Incentives must incentivise. Obvious advice of course. But it’s really important to keep an eye on them. Regularly check whether they’re producing the outcomes you want. Also are the members of the team talking about the scheme positively? Even better if there is a buzz around the subject.
Incentives for outbound telesales and telemarketing phone teams usually come in the form of commission, bonuses and campaigns. Each has their place in the mix. They should all be used (probably) but in differing ratios depending on what you’re trying to achieve.
Incentives are designed to reward specific behaviour and outcomes, but often they’re ineffective at best, or harmful at worst.
Here are five ways your incentives may produce the wrong results:
1. You generate the wrong outcome.
What you reward drives specific behaviour, but it may have unintended consequences. You may want more sales, so you may reward your telephone sales team based on number of calls or a field sales team based on visits. My view is never reward people for inputs. Measure them of course, and use them as part of KPIs by all means, but never lose sight of the fact that the only reason inputs are important is that they produce outputs. You may find that the activity levels go up (and so you pay out more commission or bonus) but sales or appointments don’t.
And if you target sales, that’s fine and obvious, but you’ll probably need some form of price limit to protect your margins. It’s not great business if you increase sales by giving it all away is it?
2. You put a maximum on commission payments.
This will demotivate anybody who is capable of over-achieving. This is likely to be your top achievers too isn’t it? It also happens that sales people play games and save up orders for the next period where they can start earning again. The more enlightened directors and managers I’ve worked with over the years are quite happy to have sales people earning more than them. It should mean that your sales targets are being met if you’re a sales manager, or you’re making more money if you’re the owner. Either way their success makes you more successful.
3. Risk & reward are not equal.
As we have seen from some of the major financial services scandals over the 15 years or so, incentive schemes have existed where there was plenty of reward but very little risk for the individual. Traders such as Nick Leeson breaking the very old institution Barings bank was a notorious example. The downside for them – the worst that could happen was that they lose their job. But if the reward is that they can earn millions in bonuses, it is a risk worth taking, it seems.
So think all possible outcomes through. Bear in mind that what your sales team can earn will reorder their priorities. Getting new accounts is great – of course. However, if it is at the expense of good account management of the ones you’ve already landed, and who could be nurtured to become good long-standing accounts with you, it’s of dubious benefit.
4. You create divisive competition within teams.
Again this is about the law of unintended consequences. The most obvious way of creating incentives and commissions is to reward individuals based on their performance. And I still like this in essence as it’s a very ‘pure’ way of rewarding. The more you put in, and the more we get out, the more we will reward you. Furthermore the only behaviour an individual is truly in control of is their own. So by all means reward on it. Don’t dilute it with the performance and behaviour of others. However ………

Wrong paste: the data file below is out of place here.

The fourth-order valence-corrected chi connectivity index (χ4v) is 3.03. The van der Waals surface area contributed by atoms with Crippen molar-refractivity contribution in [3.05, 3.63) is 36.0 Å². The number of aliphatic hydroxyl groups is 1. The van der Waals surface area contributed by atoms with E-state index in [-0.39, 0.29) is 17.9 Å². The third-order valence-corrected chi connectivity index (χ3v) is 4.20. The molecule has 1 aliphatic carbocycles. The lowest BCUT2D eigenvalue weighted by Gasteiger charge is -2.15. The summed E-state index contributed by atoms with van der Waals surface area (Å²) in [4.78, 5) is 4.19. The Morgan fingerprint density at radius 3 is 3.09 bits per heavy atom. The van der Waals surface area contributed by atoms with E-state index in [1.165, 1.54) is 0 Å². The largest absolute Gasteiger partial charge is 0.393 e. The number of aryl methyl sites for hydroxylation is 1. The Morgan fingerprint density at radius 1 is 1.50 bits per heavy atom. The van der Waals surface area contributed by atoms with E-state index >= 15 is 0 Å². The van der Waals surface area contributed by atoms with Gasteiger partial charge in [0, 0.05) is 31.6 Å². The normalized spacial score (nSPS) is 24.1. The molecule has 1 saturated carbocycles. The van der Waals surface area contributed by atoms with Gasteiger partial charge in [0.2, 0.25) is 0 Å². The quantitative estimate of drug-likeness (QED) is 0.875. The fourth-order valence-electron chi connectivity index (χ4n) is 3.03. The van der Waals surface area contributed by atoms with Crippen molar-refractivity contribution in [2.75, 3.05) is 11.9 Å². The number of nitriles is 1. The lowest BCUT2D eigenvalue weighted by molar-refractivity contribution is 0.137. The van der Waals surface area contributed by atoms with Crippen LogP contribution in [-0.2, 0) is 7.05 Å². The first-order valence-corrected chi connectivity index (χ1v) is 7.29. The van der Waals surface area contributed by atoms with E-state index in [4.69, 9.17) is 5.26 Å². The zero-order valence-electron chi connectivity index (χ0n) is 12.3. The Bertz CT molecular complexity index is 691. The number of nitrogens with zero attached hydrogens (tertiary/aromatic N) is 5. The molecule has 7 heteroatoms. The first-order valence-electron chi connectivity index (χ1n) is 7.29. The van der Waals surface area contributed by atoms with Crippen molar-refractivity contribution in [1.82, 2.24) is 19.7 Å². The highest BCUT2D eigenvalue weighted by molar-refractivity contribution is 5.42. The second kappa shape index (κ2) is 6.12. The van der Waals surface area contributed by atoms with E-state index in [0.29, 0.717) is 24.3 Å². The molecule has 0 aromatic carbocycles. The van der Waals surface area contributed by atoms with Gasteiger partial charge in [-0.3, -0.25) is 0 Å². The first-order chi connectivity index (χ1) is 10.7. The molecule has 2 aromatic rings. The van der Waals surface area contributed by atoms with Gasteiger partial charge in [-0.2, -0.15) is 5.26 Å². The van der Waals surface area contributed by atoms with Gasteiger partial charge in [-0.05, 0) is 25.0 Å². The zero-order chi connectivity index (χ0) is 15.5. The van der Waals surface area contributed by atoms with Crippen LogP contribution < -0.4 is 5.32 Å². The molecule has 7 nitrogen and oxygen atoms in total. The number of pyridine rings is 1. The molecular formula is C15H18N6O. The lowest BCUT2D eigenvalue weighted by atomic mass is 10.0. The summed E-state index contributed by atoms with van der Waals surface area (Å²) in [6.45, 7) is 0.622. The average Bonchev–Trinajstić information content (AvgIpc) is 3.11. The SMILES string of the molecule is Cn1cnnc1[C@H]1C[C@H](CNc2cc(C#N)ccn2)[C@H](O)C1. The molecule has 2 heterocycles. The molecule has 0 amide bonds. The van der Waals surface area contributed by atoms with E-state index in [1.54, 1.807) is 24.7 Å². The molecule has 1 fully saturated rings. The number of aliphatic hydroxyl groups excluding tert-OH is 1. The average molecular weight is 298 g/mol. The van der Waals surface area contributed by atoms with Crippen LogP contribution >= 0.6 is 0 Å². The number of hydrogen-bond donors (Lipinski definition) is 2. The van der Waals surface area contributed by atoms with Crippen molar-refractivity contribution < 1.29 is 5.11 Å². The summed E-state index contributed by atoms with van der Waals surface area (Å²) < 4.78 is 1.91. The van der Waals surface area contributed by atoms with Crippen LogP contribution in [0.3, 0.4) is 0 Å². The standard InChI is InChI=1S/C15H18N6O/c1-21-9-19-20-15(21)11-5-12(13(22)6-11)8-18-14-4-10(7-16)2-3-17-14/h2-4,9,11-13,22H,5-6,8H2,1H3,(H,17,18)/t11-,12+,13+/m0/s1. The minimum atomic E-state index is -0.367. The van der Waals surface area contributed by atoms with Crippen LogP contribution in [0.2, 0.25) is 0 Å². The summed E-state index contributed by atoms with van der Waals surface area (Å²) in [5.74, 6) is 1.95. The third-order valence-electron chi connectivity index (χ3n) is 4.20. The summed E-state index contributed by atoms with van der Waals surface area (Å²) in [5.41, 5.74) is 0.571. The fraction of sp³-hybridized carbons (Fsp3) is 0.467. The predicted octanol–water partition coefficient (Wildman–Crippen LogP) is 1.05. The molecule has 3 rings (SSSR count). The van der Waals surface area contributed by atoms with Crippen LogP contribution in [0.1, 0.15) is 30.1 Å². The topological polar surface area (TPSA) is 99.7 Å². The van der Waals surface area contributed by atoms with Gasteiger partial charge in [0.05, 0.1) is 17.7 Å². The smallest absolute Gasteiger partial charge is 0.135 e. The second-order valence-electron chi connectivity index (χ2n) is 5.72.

An increasing number of clients I work with these days reward telesales and telemarketing teams based on team performance. After all that is what is important to the business : what the team brings in. And they are guarding against the risk of team members ‘stealing’ orders from each other. Answering the call first, dissuading customers from calling when they’re on holiday for instance – for fear of ‘losing’ the order, not to competition, but to a colleague! So it’s not great for teamwork or camaraderie is it?!
Overall, I still like individual rewards, but there’s no reason why you can’t have both, but ensure the team incentive is the most significant element of your reward system.
5. The scheme is based on criteria the individual doesn’t control.
The best schemes are ones that allow individuals to make decisions and know how it will benefit them while they’re making that decision. “Ok, so for each one of these I sell, I’m going to earn an extra £100.” That will motivate me, as I’ll be thinking about what I could spend that money on.
However at a company I used to work at, I remember I was on a quarterly bonus based on the individual achievement of profit targets for the 6 trading divisions that my marketing effort supported. But it was a complete surprise to me at the end of the quarter how much or if any of the bonus I was going to earn. First, I never saw any stats that kept me informed of progress. No weekly or even monthly reports. And secondly sometimes the business appeared to be doing well and I received no bonus. Other times, getting the bonus was a pleasant surprise. The point is that type of scheme is never likely to motivate an individual.
Finally all incentives, commission, bonuses and campaigns should always be built around the fundamental principles of SMART goals.
More on that elsewhere.
To Market is a training-led consultancy business which works to support and train telephone based teams across the East and West Midlands. Training for telesales, customer service and telemarketing teams in Birmingham, Solihull, Coventry, Dudley, Daventry, Rugby, Leicester, Nottingham, Derby, Northampton, Milton Keynes, Bedford, Wellingborough, Corby, Kettering, Peterborough, Cambridge, Newmarket, St. Ives, Loughborough, Melton Mowbray as well as wider parts of Leicestershire and Northamptonshire. Contact us on 01858 461148 or e-mail email@example.com